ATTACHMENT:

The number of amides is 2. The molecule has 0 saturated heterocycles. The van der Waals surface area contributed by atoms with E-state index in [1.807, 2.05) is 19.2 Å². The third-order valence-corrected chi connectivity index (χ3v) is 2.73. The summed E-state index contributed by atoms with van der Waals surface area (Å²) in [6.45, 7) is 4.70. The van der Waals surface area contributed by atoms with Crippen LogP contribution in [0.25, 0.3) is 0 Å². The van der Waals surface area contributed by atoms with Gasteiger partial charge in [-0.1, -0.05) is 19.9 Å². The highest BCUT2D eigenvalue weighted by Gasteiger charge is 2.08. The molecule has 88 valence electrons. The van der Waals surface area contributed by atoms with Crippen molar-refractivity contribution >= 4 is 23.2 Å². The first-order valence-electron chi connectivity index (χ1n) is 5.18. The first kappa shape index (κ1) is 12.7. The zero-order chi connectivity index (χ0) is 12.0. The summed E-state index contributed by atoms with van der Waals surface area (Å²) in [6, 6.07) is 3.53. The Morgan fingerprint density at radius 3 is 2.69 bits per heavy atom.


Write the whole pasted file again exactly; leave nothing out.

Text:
The number of amides is 2. The molecule has 0 saturated heterocycles. The van der Waals surface area contributed by atoms with E-state index in [1.807, 2.05) is 19.2 Å². The third-order valence-corrected chi connectivity index (χ3v) is 2.73. The summed E-state index contributed by atoms with van der Waals surface area (Å²) in [6.45, 7) is 4.70. The van der Waals surface area contributed by atoms with Crippen LogP contribution in [0.25, 0.3) is 0 Å². The van der Waals surface area contributed by atoms with Gasteiger partial charge in [-0.1, -0.05) is 19.9 Å². The highest BCUT2D eigenvalue weighted by Gasteiger charge is 2.08. The molecule has 88 valence electrons. The van der Waals surface area contributed by atoms with Crippen molar-refractivity contribution >= 4 is 23.2 Å². The first-order valence-electron chi connectivity index (χ1n) is 5.18. The first kappa shape index (κ1) is 12.7. The zero-order chi connectivity index (χ0) is 12.0. The summed E-state index contributed by atoms with van der Waals surface area (Å²) in [6, 6.07) is 3.53. The Morgan fingerprint density at radius 3 is 2.69 bits per heavy atom.